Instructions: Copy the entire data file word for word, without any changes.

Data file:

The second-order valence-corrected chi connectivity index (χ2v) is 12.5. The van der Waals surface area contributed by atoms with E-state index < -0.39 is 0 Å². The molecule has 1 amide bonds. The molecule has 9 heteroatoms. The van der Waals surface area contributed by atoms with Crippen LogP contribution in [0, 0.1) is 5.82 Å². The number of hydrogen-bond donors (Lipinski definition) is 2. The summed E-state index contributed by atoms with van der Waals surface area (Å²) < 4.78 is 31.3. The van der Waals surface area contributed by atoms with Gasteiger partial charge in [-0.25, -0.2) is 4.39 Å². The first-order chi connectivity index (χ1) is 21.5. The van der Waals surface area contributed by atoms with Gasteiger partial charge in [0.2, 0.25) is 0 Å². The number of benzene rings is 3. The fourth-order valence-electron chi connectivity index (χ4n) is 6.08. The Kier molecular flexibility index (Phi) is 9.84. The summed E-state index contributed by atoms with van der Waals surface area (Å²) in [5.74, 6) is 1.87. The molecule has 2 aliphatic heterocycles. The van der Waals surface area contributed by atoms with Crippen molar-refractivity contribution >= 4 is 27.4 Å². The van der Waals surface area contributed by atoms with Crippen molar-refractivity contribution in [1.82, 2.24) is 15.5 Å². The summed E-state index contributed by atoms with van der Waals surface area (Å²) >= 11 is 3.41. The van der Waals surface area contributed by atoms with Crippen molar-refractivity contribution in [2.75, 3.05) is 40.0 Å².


The second-order valence-corrected chi connectivity index (χ2v) is 12.5. The van der Waals surface area contributed by atoms with E-state index < -0.39 is 0 Å². The molecule has 1 amide bonds. The molecule has 9 heteroatoms. The van der Waals surface area contributed by atoms with Crippen LogP contribution in [0, 0.1) is 5.82 Å². The number of hydrogen-bond donors (Lipinski definition) is 2. The summed E-state index contributed by atoms with van der Waals surface area (Å²) < 4.78 is 31.3. The van der Waals surface area contributed by atoms with Gasteiger partial charge in [-0.25, -0.2) is 4.39 Å². The first-order chi connectivity index (χ1) is 21.5. The van der Waals surface area contributed by atoms with Gasteiger partial charge in [0.2, 0.25) is 0 Å². The number of benzene rings is 3. The fourth-order valence-electron chi connectivity index (χ4n) is 6.08. The Kier molecular flexibility index (Phi) is 9.84. The summed E-state index contributed by atoms with van der Waals surface area (Å²) in [5.74, 6) is 1.87. The molecule has 2 aliphatic heterocycles. The van der Waals surface area contributed by atoms with Crippen molar-refractivity contribution >= 4 is 27.4 Å². The van der Waals surface area contributed by atoms with Crippen molar-refractivity contribution in [1.82, 2.24) is 15.5 Å². The summed E-state index contributed by atoms with van der Waals surface area (Å²) >= 11 is 3.41. The van der Waals surface area contributed by atoms with Crippen molar-refractivity contribution in [2.75, 3.05) is 40.0 Å².